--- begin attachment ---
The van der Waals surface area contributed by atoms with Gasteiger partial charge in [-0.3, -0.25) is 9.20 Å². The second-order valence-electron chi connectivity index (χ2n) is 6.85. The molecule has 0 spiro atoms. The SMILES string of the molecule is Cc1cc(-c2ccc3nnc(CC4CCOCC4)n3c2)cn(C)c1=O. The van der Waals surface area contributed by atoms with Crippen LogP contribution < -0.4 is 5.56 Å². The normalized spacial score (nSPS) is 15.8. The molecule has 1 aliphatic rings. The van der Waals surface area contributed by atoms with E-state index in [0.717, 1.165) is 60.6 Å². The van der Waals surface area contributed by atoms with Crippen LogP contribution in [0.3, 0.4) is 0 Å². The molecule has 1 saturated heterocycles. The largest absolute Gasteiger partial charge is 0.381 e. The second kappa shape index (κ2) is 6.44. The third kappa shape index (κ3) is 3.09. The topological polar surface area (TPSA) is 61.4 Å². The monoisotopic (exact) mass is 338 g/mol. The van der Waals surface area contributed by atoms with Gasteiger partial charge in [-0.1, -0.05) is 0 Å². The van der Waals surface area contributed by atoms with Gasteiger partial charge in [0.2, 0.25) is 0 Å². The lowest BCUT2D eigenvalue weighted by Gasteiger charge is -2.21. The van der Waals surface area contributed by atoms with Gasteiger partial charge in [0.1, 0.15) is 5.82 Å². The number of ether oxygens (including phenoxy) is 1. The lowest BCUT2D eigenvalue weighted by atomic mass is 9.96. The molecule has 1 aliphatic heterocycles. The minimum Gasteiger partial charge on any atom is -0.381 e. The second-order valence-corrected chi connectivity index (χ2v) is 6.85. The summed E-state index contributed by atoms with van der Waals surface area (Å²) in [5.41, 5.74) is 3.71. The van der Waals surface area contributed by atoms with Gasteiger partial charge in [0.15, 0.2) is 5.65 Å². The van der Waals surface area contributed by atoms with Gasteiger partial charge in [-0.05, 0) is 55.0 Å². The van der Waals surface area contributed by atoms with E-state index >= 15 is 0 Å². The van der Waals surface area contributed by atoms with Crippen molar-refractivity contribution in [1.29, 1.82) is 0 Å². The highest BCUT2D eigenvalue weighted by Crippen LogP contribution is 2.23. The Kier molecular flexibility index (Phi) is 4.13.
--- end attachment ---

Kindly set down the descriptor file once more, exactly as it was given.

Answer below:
The van der Waals surface area contributed by atoms with Gasteiger partial charge in [-0.3, -0.25) is 9.20 Å². The second-order valence-electron chi connectivity index (χ2n) is 6.85. The molecule has 0 spiro atoms. The SMILES string of the molecule is Cc1cc(-c2ccc3nnc(CC4CCOCC4)n3c2)cn(C)c1=O. The van der Waals surface area contributed by atoms with Crippen LogP contribution < -0.4 is 5.56 Å². The normalized spacial score (nSPS) is 15.8. The molecule has 1 aliphatic rings. The van der Waals surface area contributed by atoms with E-state index in [0.717, 1.165) is 60.6 Å². The van der Waals surface area contributed by atoms with Crippen LogP contribution in [0.3, 0.4) is 0 Å². The molecule has 1 saturated heterocycles. The largest absolute Gasteiger partial charge is 0.381 e. The second kappa shape index (κ2) is 6.44. The third kappa shape index (κ3) is 3.09. The topological polar surface area (TPSA) is 61.4 Å². The monoisotopic (exact) mass is 338 g/mol. The van der Waals surface area contributed by atoms with Gasteiger partial charge in [-0.1, -0.05) is 0 Å². The van der Waals surface area contributed by atoms with Gasteiger partial charge in [0.2, 0.25) is 0 Å². The lowest BCUT2D eigenvalue weighted by Gasteiger charge is -2.21. The van der Waals surface area contributed by atoms with Gasteiger partial charge in [0.1, 0.15) is 5.82 Å². The number of ether oxygens (including phenoxy) is 1. The lowest BCUT2D eigenvalue weighted by atomic mass is 9.96. The molecule has 1 aliphatic heterocycles. The minimum Gasteiger partial charge on any atom is -0.381 e. The second-order valence-corrected chi connectivity index (χ2v) is 6.85. The summed E-state index contributed by atoms with van der Waals surface area (Å²) in [5.41, 5.74) is 3.71. The van der Waals surface area contributed by atoms with Gasteiger partial charge in [0.15, 0.2) is 5.65 Å². The van der Waals surface area contributed by atoms with Gasteiger partial charge in [-0.05, 0) is 55.0 Å². The van der Waals surface area contributed by atoms with E-state index >= 15 is 0 Å². The van der Waals surface area contributed by atoms with Crippen molar-refractivity contribution in [1.29, 1.82) is 0 Å². The highest BCUT2D eigenvalue weighted by Crippen LogP contribution is 2.23. The Kier molecular flexibility index (Phi) is 4.13.